This week's big Netflix stand-up comedy offering is as close to a can't-miss as a stand-up special can get. Jenny Slate: Stage Fright highlights the comedian's chaotic-good energy in her spry, deceptively affecting stand-up routine, while also digging into her life and experiences via scenes with her family and home movies. It's like if the scenes at Lady Gaga's grandma's house in Five Foot Two were less a secret emotional tug-of-war over the ownership of grief and Joanne but were instead about a likeable Boston family, with supportive siblings and two eminently quotable grandmas.
The main draw, however, is getting to see Slate in her stand-up element, even though almost all of us are more familiar with her via some other medium. Whether it be sketch comedy, viral videos, indie film, TV guest shots, or as one of Hollywood's most colorful, expressive voices in animation, Slate has seen her career go from SNL infamy to one of the most prolific voices in comedy.
These days, Jenny Slate's stint as a featured player on Saturday Night Live is remembered almost exclusively for uttering an accidental F-bomb on her very first night on the show. Which is a shame, because as a result her most promising featured sketches — that doorbells sketch! — have been all but forgotten. Leaving SNL after just one year, Slate scored notice with some fantastic viral videos, including the great Marcel the Shell and, less well known, but deserving of widespread acclaim, this "Bestie x Bestie" sketch with comedy partner Gabe Liedman:
But Slate's true post-SNL breakthrough came on a couple fronts. On TV, she was cast in a recurring role on Parks and Recreation as Mona-Lisa Sapperstein, twin sister to Jean-Ralphio and (sing it with me) the woooooooorrrssstttt. In film, she earned a ton of acclaim for her lead role in director Gillian Robespierre's Obvious Child. That performance got her an Independent Spirit Award nomination and a Critics Choice Award, among many others. Aside from being a very good movie, Obvious Child gave depth and increased possibility to Slate's career. Much like her SNL contemporaries Kristen Wiig and Bill Hader (and even going as far back as Bill Murray), Slate showed that her comedic chops could handle weightier subjects, as well.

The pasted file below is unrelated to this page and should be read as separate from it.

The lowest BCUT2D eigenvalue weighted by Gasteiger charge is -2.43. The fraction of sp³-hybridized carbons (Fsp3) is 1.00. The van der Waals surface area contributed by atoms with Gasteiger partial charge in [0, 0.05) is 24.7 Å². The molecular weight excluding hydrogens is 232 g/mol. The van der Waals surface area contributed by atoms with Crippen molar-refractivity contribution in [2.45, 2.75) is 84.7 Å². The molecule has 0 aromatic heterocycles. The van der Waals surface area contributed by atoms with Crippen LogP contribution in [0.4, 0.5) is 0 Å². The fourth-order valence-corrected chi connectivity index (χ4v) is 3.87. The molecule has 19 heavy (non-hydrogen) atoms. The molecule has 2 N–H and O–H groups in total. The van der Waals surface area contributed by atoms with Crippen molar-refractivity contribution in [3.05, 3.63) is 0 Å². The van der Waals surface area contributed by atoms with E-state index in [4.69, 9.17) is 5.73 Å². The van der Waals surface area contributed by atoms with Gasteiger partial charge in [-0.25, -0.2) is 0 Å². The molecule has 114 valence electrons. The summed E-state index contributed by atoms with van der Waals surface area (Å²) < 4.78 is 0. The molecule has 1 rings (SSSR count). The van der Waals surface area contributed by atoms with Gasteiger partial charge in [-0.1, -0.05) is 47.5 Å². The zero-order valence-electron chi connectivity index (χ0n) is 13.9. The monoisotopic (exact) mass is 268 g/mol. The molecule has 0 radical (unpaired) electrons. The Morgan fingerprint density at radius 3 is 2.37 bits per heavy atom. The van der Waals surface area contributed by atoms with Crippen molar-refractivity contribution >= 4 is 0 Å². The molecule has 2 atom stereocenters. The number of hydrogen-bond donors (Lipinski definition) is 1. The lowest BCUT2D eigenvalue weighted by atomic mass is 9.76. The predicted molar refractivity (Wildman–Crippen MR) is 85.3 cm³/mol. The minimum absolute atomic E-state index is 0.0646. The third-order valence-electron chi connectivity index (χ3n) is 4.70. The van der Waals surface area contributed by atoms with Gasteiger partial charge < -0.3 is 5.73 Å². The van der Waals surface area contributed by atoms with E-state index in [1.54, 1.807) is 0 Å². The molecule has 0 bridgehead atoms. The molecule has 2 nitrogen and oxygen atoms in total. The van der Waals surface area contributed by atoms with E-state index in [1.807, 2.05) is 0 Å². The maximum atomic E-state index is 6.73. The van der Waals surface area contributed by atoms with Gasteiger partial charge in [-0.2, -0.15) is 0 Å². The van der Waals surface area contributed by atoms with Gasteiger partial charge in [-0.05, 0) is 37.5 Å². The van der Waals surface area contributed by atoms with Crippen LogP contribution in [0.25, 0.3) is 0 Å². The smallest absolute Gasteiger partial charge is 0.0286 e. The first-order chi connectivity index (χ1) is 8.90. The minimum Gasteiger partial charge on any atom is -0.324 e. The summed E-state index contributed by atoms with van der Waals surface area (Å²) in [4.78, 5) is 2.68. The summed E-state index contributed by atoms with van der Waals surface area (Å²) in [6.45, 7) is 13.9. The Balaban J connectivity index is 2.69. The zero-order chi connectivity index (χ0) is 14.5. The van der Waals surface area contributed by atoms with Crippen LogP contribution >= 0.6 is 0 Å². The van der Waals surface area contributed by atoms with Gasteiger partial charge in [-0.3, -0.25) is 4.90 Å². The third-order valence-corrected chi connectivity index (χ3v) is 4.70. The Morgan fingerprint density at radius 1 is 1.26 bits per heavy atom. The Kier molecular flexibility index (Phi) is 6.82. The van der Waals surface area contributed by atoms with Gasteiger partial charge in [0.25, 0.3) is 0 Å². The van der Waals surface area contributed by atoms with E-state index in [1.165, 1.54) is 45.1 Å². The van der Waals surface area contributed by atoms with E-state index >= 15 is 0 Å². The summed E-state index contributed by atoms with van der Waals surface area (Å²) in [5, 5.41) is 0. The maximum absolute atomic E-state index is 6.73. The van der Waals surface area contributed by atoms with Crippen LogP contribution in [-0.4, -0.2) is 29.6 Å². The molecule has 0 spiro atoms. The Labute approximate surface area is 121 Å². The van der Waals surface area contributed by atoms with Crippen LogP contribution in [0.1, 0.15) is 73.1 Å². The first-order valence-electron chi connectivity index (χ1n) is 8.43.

Since Obvious Child, Slate's film roles have included the domestic drama Gifted, in which she co-starred with Chris Evans (whom she dated for a time), and last year's supervillain extravaganza Venom. But Slate's most prolific calling — perhaps as prophesied by Marcel the Shell — is that she's become one of the most consistently employed voices in animated films and TV. Whether it's as a bureaucrat sheep in Zootopia, a pampered Pomeranian in The Secret Life of Pets, or as Harley Quinn in The LEGO Batman Movie, Slate's distinctive voice has taken on a wide variety of characters.
This is doubly true on television, where she's best known for voicing pushy queen bee Tammy on Bob's Burgers and nervous Nathan Fillion obsessive Missy on Big Mouth.
Slate pulls a nifty trick in Stage Fright, starting off her inaugural Netflix special with a barely-constrained rapid-fire stream of observations, absurdities, and non-sequiturs. Almost imperceptibly, family vignettes and backstage moments begin to vibe with Slate's routine as it begins to streamline itself. Suddenly, her childhood memories and present-day post-divorce neuroses and weird family tales become one, and by the end, Slate has sharpened her closing story into something both strange and wise, not to mention squealingly funny. It's a shining moment for a performer who has placed herself at the heart of modern-day comedy.
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Joe Reid is the senior writer at Primetimer and co-host of the This Had Oscar Buzz podcast. His work has appeared in Decider, NPR, HuffPost, The Atlantic, Slate, Polygon, Vanity Fair, Vulture, The A.V. Club and more.